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I'm creating a simple MVC at the moment and am wondering if it's 'correct' to be able to call any model class directly from the controller to get the data to send to the view?

I have the following folder structure:

.htaccess
index.php
/controller
/model
/templates

I also have the needed model classes within the /model folder, at the moment I've tried playing with a /model/model.class.php to try and build all parts of the site but it's already starting to become huge and I think it might be better to completely cut it out.

I'm thinking the better approach is to use:

elseif($_GET['type'] == "Profile") {
    $profile = new thread($userId);
    $comments =  $profile->getComments();
    require "templates/profile.php";
}

The above is a brief example but is that how a controller could/should/might look or was the first approach better or am I completely missing the point of the model and controller communication?

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am wondering if it's 'correct' to be able to call any model class directly from the controller Not only correct, but exactly what the controller is supposed to do, as MainMa describes. When you finish with your code, make sure you post it at Code Review SE. –  Yannis Rizos Jan 7 '12 at 11:38
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4 Answers

I'm not sure I completely understand your question, so I apologize if I misinterpreted it.

A controller may have an access to any model of your application. There is no reason to assign a set of models to every controller, and to restrict the access to those models only.

Now, a model is linked to a view (if the view requires a model). If the view HomePage expects the model RecentPosts, the controller has to provide the initialized RecentPosts model to the view.

It's up to the controller to decide where and when to call a view and to pass to it a model this view requires.

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In order to allow for separation of concerns your controllers definitely should be able to access multiple models. For example, On a blog site you would need a model to manage your posts and another to manage the users. However when the controller that handles the functionality of retrieving the posts to generate the display view, it likely (depending on how the data has been stored) will need to also access the user model to get names and other such information depending on what the view needs.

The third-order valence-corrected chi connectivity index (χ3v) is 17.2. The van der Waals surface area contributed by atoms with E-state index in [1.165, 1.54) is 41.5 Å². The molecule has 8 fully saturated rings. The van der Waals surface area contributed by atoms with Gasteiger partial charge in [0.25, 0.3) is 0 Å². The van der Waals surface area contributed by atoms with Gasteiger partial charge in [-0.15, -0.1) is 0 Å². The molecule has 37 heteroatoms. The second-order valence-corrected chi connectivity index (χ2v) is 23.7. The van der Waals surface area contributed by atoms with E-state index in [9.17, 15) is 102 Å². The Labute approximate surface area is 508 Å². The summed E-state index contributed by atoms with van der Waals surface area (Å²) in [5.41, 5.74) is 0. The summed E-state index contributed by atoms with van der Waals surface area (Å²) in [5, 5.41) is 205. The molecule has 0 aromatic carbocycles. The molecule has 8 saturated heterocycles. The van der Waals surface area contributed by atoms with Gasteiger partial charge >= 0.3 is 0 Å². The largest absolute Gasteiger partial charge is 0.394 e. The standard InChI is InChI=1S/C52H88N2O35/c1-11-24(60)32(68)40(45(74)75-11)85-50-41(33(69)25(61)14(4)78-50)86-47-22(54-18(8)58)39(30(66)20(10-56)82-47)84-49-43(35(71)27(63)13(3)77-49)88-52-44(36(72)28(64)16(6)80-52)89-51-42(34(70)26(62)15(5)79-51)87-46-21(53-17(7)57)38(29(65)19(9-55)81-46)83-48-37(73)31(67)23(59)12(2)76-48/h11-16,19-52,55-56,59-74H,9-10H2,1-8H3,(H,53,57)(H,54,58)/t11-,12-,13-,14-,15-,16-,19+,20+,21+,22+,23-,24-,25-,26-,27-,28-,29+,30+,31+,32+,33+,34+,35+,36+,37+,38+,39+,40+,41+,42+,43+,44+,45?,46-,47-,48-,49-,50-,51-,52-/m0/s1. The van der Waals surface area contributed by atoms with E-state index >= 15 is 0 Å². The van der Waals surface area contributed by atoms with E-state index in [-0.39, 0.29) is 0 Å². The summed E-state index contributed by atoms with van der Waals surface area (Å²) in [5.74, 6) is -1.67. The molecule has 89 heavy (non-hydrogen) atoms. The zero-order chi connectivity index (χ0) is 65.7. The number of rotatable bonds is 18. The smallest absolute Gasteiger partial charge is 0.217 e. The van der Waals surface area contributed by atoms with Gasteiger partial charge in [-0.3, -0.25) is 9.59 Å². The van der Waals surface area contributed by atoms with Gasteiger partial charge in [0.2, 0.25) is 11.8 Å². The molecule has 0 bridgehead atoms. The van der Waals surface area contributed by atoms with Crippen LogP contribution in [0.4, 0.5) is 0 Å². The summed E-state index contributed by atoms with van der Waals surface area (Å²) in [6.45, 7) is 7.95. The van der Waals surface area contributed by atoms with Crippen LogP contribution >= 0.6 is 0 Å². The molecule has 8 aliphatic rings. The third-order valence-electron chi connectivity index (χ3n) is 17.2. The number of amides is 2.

As for the rest of your question, I'm not sure if I completely follow your thought process without seeing your code. However I would suggest that you download a few of the available frameworks such as CodeIgniter, CakePHP, FuelPHP, Zend, or others as found here. Take some time and get familiar with different implementations. This will help you in that you'll see what others have tried and what you prefer. I often find it helps to try out other approaches to problems in the process of developing/improving what I'm working on.

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Yes, you can allow any controller to call any model. That is actually what MVC is about.

Different frameworks solve that problem in different ways. For example, in Zend Framework, you create new model just by creating new object:

$my_model = new My_Model($someId);

Now it is autoloaders problem to find the physical location of the file this model is in, and require it. You are also able to configure autoloader, in case you want non-standard directory structure.

In Magento, for example, model loading is done via static method:

$my_model = Mage::getModel('my/model', $someId);

In general this does exactly the same thing as above.

As of the directory structure, make sure you don't bloat the entire /model directory. Split them in subdirectories, like this (for My_Model example):

/model
 - my/
    model.php
    something.php
 - post/
    post.php
    author.php
 - comment/
    comment.php
    foo.php

You can also namespace your models, and make them a little bit more like Javas packages, since this is supported in PHP 5.3 above (if I recall correctly). Zend Framework's autoloader already does this by either simulating namespaces or actaully using them (PHP 5.3 and ZF 2.0 only). To make your life easier, you may use some kind of autoloader. I'd suggest you use the one from Zend Framework, or you can just write one yourself.

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The problem with this traditional folder structure is that you have to place e.g. models and views that belong together into different folders. That may create a nightmare. I personally find it hard and time consuming to navigate huge directory structures.

Instead, I found it helpful to follow advice from Derick Bailey's Blog and put all components that belong to one module into corresponding folder. That way you also avoid huge directories but rather have more directories with meaningful names.

Now in your question the word "any" is confusing. If you mean to be able to call any single functions, then certainly no - only those you really need. Otherwise - yes:) (see any source on MVC).

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